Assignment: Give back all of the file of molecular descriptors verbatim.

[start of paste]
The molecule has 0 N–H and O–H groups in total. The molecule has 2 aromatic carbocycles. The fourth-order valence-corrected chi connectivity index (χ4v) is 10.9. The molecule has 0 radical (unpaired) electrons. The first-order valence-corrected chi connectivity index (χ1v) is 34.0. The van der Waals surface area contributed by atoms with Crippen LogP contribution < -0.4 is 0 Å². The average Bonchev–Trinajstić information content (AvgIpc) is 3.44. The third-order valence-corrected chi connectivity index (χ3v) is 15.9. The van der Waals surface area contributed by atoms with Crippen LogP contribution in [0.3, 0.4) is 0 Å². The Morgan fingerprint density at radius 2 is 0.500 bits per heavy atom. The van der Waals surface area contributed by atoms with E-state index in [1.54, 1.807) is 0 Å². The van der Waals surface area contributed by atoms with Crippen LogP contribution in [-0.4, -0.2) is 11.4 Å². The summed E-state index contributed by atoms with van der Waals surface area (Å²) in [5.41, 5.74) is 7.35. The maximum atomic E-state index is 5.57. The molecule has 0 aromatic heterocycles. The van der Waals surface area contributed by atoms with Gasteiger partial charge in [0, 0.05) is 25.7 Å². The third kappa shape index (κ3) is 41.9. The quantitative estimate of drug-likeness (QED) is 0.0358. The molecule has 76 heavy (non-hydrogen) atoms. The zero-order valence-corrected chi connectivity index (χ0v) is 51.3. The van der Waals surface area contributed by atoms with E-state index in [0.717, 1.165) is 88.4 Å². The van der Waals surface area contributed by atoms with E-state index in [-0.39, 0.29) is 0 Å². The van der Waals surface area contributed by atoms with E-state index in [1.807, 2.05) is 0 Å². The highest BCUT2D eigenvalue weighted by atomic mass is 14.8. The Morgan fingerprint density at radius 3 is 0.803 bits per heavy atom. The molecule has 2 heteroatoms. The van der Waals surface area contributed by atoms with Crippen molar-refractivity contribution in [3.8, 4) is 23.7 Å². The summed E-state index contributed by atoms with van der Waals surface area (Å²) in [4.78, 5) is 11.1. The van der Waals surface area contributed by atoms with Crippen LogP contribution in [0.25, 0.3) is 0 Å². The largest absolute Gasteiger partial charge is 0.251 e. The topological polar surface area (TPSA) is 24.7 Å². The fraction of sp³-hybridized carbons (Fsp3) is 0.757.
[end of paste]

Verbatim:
The molecule has 0 N–H and O–H groups in total. The molecule has 2 aromatic carbocycles. The fourth-order valence-corrected chi connectivity index (χ4v) is 10.9. The molecule has 0 radical (unpaired) electrons. The first-order valence-corrected chi connectivity index (χ1v) is 34.0. The van der Waals surface area contributed by atoms with Crippen LogP contribution < -0.4 is 0 Å². The average Bonchev–Trinajstić information content (AvgIpc) is 3.44. The third-order valence-corrected chi connectivity index (χ3v) is 15.9. The van der Waals surface area contributed by atoms with Crippen LogP contribution in [0.3, 0.4) is 0 Å². The Morgan fingerprint density at radius 2 is 0.500 bits per heavy atom. The van der Waals surface area contributed by atoms with E-state index in [1.54, 1.807) is 0 Å². The van der Waals surface area contributed by atoms with Crippen LogP contribution in [-0.4, -0.2) is 11.4 Å². The summed E-state index contributed by atoms with van der Waals surface area (Å²) in [5.41, 5.74) is 7.35. The maximum atomic E-state index is 5.57. The molecule has 0 aromatic heterocycles. The van der Waals surface area contributed by atoms with Gasteiger partial charge in [0, 0.05) is 25.7 Å². The third kappa shape index (κ3) is 41.9. The quantitative estimate of drug-likeness (QED) is 0.0358. The molecule has 76 heavy (non-hydrogen) atoms. The zero-order valence-corrected chi connectivity index (χ0v) is 51.3. The van der Waals surface area contributed by atoms with E-state index in [0.717, 1.165) is 88.4 Å². The van der Waals surface area contributed by atoms with E-state index in [-0.39, 0.29) is 0 Å². The van der Waals surface area contributed by atoms with E-state index in [1.807, 2.05) is 0 Å². The highest BCUT2D eigenvalue weighted by atomic mass is 14.8. The Morgan fingerprint density at radius 3 is 0.803 bits per heavy atom. The molecule has 2 heteroatoms. The van der Waals surface area contributed by atoms with Crippen molar-refractivity contribution in [3.8, 4) is 23.7 Å². The summed E-state index contributed by atoms with van der Waals surface area (Å²) in [4.78, 5) is 11.1. The van der Waals surface area contributed by atoms with Crippen LogP contribution in [0.25, 0.3) is 0 Å². The largest absolute Gasteiger partial charge is 0.251 e. The topological polar surface area (TPSA) is 24.7 Å². The fraction of sp³-hybridized carbons (Fsp3) is 0.757.